Like you said, we have all these different tones and styles to draw on. But primarily we look at it as our responsibility to give people our version of these characters. That’s what we love about these characters — they can morph from movie to movie. Our version of Captain America was very different than Joss Whedon’s version. Taika Waititi’s version of Thor has been very different than the previous versions.

I think audiences like that. They like the fact that each individual movie is a conceptual and tonal and narrative presentation that while it is tethered on a story level to what’s come before; its own expression on a tonal level and a style level is unique. And so we try to be very specific to what the needs of our story were in this movie and how we want it balanced, because we’re big fans of balanced storytelling. We like movies that make you laugh, make you cry, make you think, etc.

This movie was challenging to balance because it is so dark in many respects, and intense. So we use that variety of tones that all these characters bring us to give what we think is like a very complete fulfilling cinema experience, the kind of experience that we aspire to see.

In the past, the series has addressed some classic fanboy questions about power like whether Thor’s hammer is stronger than Captain America’s shield. I thought it was interesting that in this film it was more about the way the personalities work together. And it was particularly choice to put the two strongest egos up against each other, Doctor Strange and Tony Stark. So tell me how you looked at all the characters lined in front of you and thought about who would set off the most sparks against who?

AR: Tony Stark and Stephen Strange — one thing that drew us to it is exactly what you’re saying, their egos, and their narcissism. We knew that it would be hard for those two characters to exist within the same space. But I think also what we loved about that was the contrast between the two with Tony being such a man of science and Strange being a man of magic and the incongruity of those two things, their approaches and their respective powers. So that was particularly fun for us.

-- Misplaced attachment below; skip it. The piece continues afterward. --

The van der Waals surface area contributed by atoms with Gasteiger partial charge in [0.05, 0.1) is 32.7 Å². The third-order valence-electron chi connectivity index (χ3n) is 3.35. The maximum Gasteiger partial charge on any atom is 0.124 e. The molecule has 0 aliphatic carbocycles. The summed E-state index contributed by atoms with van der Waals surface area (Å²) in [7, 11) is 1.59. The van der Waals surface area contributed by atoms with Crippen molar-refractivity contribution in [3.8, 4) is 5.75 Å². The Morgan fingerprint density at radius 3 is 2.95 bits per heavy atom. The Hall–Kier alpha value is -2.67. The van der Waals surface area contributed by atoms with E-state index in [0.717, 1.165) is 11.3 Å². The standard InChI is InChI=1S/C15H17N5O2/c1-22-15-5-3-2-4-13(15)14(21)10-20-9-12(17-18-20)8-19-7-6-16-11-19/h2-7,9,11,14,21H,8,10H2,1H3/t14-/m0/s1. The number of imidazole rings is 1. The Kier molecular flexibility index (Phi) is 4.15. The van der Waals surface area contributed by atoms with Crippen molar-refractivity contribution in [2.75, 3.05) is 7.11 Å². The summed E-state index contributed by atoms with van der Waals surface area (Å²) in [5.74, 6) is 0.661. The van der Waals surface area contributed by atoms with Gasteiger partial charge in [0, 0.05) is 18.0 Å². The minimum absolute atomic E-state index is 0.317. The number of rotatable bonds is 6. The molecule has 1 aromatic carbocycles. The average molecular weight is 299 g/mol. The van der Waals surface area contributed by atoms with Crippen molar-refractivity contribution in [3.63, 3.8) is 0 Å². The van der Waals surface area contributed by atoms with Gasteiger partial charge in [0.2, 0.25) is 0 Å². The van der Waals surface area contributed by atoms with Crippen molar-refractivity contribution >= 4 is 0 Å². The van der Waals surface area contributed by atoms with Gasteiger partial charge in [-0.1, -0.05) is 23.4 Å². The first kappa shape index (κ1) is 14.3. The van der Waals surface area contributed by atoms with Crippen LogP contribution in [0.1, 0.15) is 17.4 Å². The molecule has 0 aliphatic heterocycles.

We spent a long time with the writers, Christopher Markus and Stephen McFeely exploring every possible combination before we started to lock into a story. But that was so elemental in terms of what the fun and thrill and creative upside of this film would be for us. So the Star Lord/Thor combination with the Guardians was certainly one of our most exciting ones. I have to say the Gamora/Thanos combination was one thing that we were particularly interested in. We always love it when there’s a relationship between a villain and a hero that has a personal dimension to it. That was really what excited us most about “Winter Soldier” right from when we started with Marvel. And so to be able to play with that father/daughter relationship and that villain/hero relationship in a way that had so many personal layers and so much personal complexity to it; that’s something for us as storytellers that’s very exciting creatively.

I loved the interplay between Thor, Groot, and Rocket.

JR: Thor is in a very vulnerable and emotional place of himself. He’s hiding it under a veneer disconcern. He’s trying to act like you know the his mission is to to stop Thanos, which it is, but he’s devastated with all the loss that he suffered in this film and in Ragnarok. Rocket is the most caustic and seemingly unemotional character and Groot, too, is in a very caustic and emotional phase as a teenager. Putting them together, was interesting and it is the most emotional that we have seen Rocket, the most sensitive that you’ve ever seen Rocket portrayed in that scene on the pod. That is because it’s hard not to empathize with Thor because of the level of loss that he has endured. It’s played for somewhat absurdist humor at first. But then slowly it seeps into Rocket’s heart and he makes a gesture by handing Thor that eye.

But we also do get a lot of humor out of that crew.

AR: I think that that grouping is interesting in that you know if you go back to our very early work with like “Welcome to Collinwood” or “Arrested Development,” Joe and I have a strong penchant for for absurdity and absurdist comedy. There’s a strong spirit of absurdism moving through that story line.